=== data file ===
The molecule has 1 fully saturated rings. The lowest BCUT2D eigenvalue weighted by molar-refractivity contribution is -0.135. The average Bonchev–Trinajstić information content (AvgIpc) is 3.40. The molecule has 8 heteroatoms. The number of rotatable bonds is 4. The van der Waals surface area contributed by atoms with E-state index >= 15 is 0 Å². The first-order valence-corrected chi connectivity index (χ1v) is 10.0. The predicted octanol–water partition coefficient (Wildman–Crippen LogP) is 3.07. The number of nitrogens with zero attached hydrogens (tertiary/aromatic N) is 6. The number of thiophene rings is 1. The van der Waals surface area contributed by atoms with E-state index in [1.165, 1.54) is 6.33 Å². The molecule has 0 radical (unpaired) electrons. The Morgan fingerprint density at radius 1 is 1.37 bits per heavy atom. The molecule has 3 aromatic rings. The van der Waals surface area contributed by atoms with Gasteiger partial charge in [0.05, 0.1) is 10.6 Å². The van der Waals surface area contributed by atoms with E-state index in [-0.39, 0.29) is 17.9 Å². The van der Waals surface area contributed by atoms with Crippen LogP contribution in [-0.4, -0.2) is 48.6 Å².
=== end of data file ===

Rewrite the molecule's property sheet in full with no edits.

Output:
The molecule has 1 fully saturated rings. The lowest BCUT2D eigenvalue weighted by molar-refractivity contribution is -0.135. The average Bonchev–Trinajstić information content (AvgIpc) is 3.40. The molecule has 8 heteroatoms. The number of rotatable bonds is 4. The van der Waals surface area contributed by atoms with E-state index >= 15 is 0 Å². The first-order valence-corrected chi connectivity index (χ1v) is 10.0. The predicted octanol–water partition coefficient (Wildman–Crippen LogP) is 3.07. The number of nitrogens with zero attached hydrogens (tertiary/aromatic N) is 6. The number of thiophene rings is 1. The van der Waals surface area contributed by atoms with E-state index in [1.165, 1.54) is 6.33 Å². The molecule has 0 radical (unpaired) electrons. The Morgan fingerprint density at radius 1 is 1.37 bits per heavy atom. The molecule has 3 aromatic rings. The van der Waals surface area contributed by atoms with Gasteiger partial charge in [0.05, 0.1) is 10.6 Å². The van der Waals surface area contributed by atoms with E-state index in [-0.39, 0.29) is 17.9 Å². The van der Waals surface area contributed by atoms with Crippen LogP contribution in [-0.4, -0.2) is 48.6 Å².